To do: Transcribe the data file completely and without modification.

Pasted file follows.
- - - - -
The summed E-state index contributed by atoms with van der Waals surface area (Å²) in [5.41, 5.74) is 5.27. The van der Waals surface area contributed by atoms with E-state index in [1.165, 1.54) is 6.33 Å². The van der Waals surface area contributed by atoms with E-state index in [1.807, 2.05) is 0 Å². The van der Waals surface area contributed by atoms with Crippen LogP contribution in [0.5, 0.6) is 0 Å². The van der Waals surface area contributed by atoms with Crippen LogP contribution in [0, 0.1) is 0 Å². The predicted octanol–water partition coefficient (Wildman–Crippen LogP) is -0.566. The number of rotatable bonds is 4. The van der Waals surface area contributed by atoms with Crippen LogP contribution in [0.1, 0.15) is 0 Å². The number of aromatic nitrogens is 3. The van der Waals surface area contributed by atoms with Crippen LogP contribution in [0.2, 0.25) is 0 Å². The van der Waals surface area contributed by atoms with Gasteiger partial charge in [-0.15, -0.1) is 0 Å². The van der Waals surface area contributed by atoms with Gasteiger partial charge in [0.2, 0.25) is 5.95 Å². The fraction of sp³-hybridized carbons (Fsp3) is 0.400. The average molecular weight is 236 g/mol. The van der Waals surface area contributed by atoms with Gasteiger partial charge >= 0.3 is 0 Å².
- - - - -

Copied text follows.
The summed E-state index contributed by atoms with van der Waals surface area (Å²) in [5.41, 5.74) is 5.27. The van der Waals surface area contributed by atoms with E-state index in [1.165, 1.54) is 6.33 Å². The van der Waals surface area contributed by atoms with E-state index in [1.807, 2.05) is 0 Å². The van der Waals surface area contributed by atoms with Crippen LogP contribution in [0.5, 0.6) is 0 Å². The van der Waals surface area contributed by atoms with Crippen LogP contribution in [0, 0.1) is 0 Å². The predicted octanol–water partition coefficient (Wildman–Crippen LogP) is -0.566. The number of rotatable bonds is 4. The van der Waals surface area contributed by atoms with Crippen LogP contribution in [0.1, 0.15) is 0 Å². The number of aromatic nitrogens is 3. The van der Waals surface area contributed by atoms with Crippen LogP contribution in [0.2, 0.25) is 0 Å². The van der Waals surface area contributed by atoms with Gasteiger partial charge in [-0.15, -0.1) is 0 Å². The van der Waals surface area contributed by atoms with Gasteiger partial charge in [0.2, 0.25) is 5.95 Å². The fraction of sp³-hybridized carbons (Fsp3) is 0.400. The average molecular weight is 236 g/mol. The van der Waals surface area contributed by atoms with Gasteiger partial charge >= 0.3 is 0 Å².